• Jeff Austin

    I can’t bring myself to get too crafty. I love looking at all the colorful pages, but I have neither the time or ability for that. I basically stick with black pen and simple charts.

    I’m a teacher, but also serve as a coordinator at my school. My job goes in A million different directions in the course of a day so I divide my calendars into 3 sections (home, teaching, coordinating) and that’s as complex as I get. When I’m in class or out on supervision it’s too much to carry my full journal since I’m going room to room and carrying a radio so I have a small pocket moleskin to make notes to add once supervision is over.

    I was a complete disorganized mess before I started journaling.

  • Cassandra Duncan

    I started my BoJu at the beginning of the year. I have always found it hard to find the prefect planner. Now I can create each day my way. After 6 months I have simplified each week, no point spending all my time planning to do lists if I don’t have time to get them done 🙂 I have found keeping a daily tracker has improved my habits immensely and having everything in the one place is much more productive then going through piles of paper looking for that post it notes. “I know I wrote it down somewhere” now I always know where, thanks to my index I know actually where 🙂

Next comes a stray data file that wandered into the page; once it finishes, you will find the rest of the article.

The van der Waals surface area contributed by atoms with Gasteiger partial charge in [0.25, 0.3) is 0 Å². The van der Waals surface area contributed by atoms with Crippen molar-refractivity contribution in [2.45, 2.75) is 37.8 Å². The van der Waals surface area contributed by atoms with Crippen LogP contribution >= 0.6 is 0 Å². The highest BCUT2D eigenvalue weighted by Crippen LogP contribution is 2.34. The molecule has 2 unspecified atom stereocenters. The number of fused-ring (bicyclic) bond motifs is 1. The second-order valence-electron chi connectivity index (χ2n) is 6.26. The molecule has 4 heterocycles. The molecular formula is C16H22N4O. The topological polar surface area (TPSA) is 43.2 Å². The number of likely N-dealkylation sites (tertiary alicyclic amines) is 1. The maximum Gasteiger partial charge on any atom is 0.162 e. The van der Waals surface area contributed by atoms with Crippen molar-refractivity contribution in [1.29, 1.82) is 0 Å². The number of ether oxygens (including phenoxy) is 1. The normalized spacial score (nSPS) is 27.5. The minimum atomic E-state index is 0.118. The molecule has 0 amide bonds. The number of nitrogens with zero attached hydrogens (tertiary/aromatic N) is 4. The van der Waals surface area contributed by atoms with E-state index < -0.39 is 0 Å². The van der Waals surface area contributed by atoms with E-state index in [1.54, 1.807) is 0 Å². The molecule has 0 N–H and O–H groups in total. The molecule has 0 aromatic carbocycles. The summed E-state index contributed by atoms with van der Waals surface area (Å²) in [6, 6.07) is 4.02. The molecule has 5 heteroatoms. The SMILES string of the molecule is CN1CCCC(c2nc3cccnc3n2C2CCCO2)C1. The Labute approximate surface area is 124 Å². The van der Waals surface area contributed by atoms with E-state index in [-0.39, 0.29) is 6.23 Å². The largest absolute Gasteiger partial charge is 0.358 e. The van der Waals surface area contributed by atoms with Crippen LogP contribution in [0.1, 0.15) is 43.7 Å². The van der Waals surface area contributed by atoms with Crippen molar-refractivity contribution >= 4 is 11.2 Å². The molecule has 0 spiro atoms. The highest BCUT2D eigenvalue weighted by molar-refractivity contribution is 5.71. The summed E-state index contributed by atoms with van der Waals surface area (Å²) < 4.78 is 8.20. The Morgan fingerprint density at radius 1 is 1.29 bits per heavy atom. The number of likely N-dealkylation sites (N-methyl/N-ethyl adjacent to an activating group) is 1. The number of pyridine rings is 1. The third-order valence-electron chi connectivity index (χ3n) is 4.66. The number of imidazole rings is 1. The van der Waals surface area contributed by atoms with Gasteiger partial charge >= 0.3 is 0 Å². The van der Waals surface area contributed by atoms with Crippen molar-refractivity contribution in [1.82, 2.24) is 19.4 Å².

• Heather Lynch

    I am new to using a bujo; my first month was June. I have been experimenting with the basics and some different layouts. I’ve discovered a few things that work for me. One is I use a plain black pen when writing in my bujo. I have bad handwriting and I can’t draw so my bujo is plain and that’s fine with me. I do have these nice marker pens I use when creating some layouts. I think for now not getting too crazy with new layouts or collections is key for me until I find what works best for me. I love the way I can change up my layouts whenever I want. I’m still experimenting with using my bujo for work and personal. So far I like having them separate. I haven’t found a way I like that combines the two so I have one at work and that works best for me right now.